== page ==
Natural gas futures gained in New York as Tropical Storm Karen forced producers to curtail operations in the Gulf of Mexico.
Gas rose 0.2 percent as Karen, with top sustained winds of 50 miles (80 kilometers) per hour, headed toward the U.S. coast. Companies including Exxon Mobil Corp., Enterprise Products Partners LP and Enbridge Inc. evacuated offshore workers as the storm approached. About 39 percent of gas output in the Gulf has been shut, according to government estimates today.
“There’s people taking personnel off of production platforms so a certain percentage of U.S. production will be lower over the next few days,” Bob Yawger, director of the futures division at Mizuho Securities USA Inc. in New York. “It’s not a whole lot, but it’s support for the market.”
Natural gas for November delivery rose 0.7 cent to settle at $3.506 per million British thermal units on the New York Mercantile Exchange. Trading volume was 35 percent below the 100-day average at 2:42 p.m. Gas has declined 2.3 percent this week, capping the third straight weekly loss, while advancing 4.6 percent this year.
The discount of November to December futures widened 0.3 cent to 16.8 cents. November gas traded 27.9 cents below the January contract versus 27.3 cents yesterday.
January $4 calls were the most active options in electronic trading. They were 0.8 cent higher at 13.5 cents per million Btu on volume of 1,175 at 3:29 p.m. Calls accounted for 58 percent of trading volume. Implied volatility for November at-the-money options was 28.34 percent at 3 p.m., compared with 28.46 percent yesterday.
Karen was about 275 miles south-southeast of Morgan City, Louisiana, at 1 p.m. New York time, moving north-northwest at 10 mph, the National Hurricane Center said. The storm’s sustained winds were down from 60 mph earlier today.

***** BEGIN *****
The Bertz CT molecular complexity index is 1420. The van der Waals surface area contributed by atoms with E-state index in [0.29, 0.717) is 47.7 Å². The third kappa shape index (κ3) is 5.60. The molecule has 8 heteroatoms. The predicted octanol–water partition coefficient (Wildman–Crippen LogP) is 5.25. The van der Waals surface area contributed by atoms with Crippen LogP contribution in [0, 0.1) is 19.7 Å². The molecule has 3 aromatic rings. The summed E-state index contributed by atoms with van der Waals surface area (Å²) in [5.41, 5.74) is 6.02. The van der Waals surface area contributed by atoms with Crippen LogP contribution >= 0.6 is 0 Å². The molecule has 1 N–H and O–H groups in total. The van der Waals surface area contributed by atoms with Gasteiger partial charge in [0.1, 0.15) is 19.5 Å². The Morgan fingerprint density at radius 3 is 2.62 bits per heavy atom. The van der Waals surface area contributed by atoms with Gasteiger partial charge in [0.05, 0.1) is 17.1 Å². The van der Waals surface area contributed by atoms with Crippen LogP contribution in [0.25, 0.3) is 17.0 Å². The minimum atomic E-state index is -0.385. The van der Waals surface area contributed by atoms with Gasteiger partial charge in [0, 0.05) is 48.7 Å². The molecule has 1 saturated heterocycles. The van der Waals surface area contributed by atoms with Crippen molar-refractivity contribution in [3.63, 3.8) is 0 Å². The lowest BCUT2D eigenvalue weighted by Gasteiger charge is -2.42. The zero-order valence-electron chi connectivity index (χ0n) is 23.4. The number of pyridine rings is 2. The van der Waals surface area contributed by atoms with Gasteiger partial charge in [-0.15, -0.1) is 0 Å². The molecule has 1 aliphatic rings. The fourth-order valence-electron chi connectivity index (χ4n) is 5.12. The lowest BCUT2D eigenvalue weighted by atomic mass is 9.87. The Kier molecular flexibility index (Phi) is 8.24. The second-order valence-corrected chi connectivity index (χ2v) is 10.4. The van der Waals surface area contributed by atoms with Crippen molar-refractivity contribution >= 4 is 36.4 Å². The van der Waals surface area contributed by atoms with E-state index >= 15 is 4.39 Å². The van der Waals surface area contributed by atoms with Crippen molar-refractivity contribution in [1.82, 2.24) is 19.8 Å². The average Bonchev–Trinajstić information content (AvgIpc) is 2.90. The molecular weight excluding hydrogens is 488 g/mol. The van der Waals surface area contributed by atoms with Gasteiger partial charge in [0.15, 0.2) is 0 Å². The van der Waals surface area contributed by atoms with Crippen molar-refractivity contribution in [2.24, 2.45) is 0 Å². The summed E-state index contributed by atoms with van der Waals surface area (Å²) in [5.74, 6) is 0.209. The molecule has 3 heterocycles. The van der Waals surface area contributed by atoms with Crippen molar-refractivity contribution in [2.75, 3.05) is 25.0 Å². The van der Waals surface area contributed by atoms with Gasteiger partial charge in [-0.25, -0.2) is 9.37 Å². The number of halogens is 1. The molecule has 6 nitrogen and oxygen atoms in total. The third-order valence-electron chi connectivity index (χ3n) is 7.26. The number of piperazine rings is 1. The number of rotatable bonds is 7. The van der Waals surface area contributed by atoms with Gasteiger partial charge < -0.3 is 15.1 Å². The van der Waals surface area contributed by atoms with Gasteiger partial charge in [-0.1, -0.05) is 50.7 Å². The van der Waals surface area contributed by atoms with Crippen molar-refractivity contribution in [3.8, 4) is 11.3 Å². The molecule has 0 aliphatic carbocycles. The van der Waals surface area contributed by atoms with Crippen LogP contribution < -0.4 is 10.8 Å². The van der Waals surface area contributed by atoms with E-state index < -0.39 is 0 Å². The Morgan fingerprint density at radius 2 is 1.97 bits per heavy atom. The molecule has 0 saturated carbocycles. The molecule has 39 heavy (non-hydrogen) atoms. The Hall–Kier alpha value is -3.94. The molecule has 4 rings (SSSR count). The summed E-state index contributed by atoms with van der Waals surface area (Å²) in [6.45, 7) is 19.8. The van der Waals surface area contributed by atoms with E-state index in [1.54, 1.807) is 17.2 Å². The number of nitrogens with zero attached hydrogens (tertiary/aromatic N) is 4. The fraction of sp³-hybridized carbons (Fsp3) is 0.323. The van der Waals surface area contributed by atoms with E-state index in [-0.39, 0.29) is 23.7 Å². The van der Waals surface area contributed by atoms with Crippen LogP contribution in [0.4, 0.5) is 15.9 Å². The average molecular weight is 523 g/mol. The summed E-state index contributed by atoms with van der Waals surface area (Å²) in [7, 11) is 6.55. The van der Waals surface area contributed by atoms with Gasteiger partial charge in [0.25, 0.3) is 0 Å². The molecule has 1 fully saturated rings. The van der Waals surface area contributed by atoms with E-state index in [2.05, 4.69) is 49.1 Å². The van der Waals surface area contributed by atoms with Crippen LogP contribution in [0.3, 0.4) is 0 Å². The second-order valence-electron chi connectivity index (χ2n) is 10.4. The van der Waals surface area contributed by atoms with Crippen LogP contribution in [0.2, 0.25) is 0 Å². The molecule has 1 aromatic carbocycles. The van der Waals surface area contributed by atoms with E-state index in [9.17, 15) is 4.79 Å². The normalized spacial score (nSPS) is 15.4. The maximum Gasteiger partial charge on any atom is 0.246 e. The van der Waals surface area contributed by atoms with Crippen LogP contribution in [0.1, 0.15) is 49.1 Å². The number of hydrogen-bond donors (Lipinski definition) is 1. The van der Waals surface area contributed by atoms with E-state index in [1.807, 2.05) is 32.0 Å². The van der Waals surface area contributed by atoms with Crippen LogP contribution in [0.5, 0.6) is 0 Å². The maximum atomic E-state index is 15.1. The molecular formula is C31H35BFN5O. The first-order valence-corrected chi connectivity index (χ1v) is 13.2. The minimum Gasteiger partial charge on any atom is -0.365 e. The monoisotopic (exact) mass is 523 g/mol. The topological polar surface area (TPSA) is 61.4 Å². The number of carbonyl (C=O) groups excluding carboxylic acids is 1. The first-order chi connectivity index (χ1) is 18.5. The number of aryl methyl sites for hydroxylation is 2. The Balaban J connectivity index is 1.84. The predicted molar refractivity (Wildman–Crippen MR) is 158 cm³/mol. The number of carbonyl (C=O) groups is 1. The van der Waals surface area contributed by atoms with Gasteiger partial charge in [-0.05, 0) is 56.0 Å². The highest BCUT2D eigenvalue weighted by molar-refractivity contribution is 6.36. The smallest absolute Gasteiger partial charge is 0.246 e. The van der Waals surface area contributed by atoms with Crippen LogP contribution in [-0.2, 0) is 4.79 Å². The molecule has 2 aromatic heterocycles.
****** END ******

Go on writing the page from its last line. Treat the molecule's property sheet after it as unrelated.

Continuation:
The storm is expected to approach the Louisiana coast late tomorrow and make final landfall near Mobile, Alabama, the next day, the center said.
Destin Pipeline LLC, which can transport 1.22 billion cubic feet a day of gas from the Gulf, declared force majeure yesterday as deliveries from offshore receipt points were halted because of the storm, according to a notice to shippers.
Enbridge’s Manta Ray Offshore Gathering system, which collects 800 million cubic feet of gas a day in the Gulf, began evacuating all personnel from two platforms yesterday, the company’s website showed. The Garden Banks Gas Pipeline LLC also removed workers from the South Marsh Island 76 platform, a notice to shippers.
About 1.497 billion cubic feet a day of gas production was shut, the Bureau of Safety and Environmental Enforcement said. The Gulf is home to about 5.6 percent of U.S. gas output, according to the Energy Information Administration, the statistical arm of the Energy Department.
Temperatures will be warmer than normal in the eastern half of the lower 48 states through Oct. 18 while the West will see cooler readings, according to MDA Weather Services in Gaithersburg, Maryland.
The high in New York City on Oct. 7 may be 78 degrees Fahrenheit (26 Celsius), 11 above normal, and two days later Chicago may be 8 higher than average at 74 degrees, AccuWeather Inc. said on its website.
“The tropical storm brings with it the chance for demand destruction,” with cloud cover and heavy rains that may bring in lower temperatures, reducing the need to run air conditioners, Aaron Calder, senior market analyst at Gelber & Associates in Houston, said in a note to clients today. “Further limiting the upside potential is the fact that the last two storage reports have shown that the market is oversupplied.”
U.S. gas inventory gains accelerated in late September as summer heat moderated in a seasonal slump before the peak heating-demand period, which stretches from November through March.
Stockpiles rose by 101 billion cubic feet to 3.487 trillion in the week ended Sept. 27, above the five-year average gain of 82 billion for the period, an EIA report yesterday showed. Supplies were 1.4 percent above the average for the seven days, up from a surplus of 0.9 percent the previous week.
The number of rigs drilling for gas in the U.S. rose by 2 this week to 378, according to Baker Hughes Inc. The rig count is down 12 percent this year.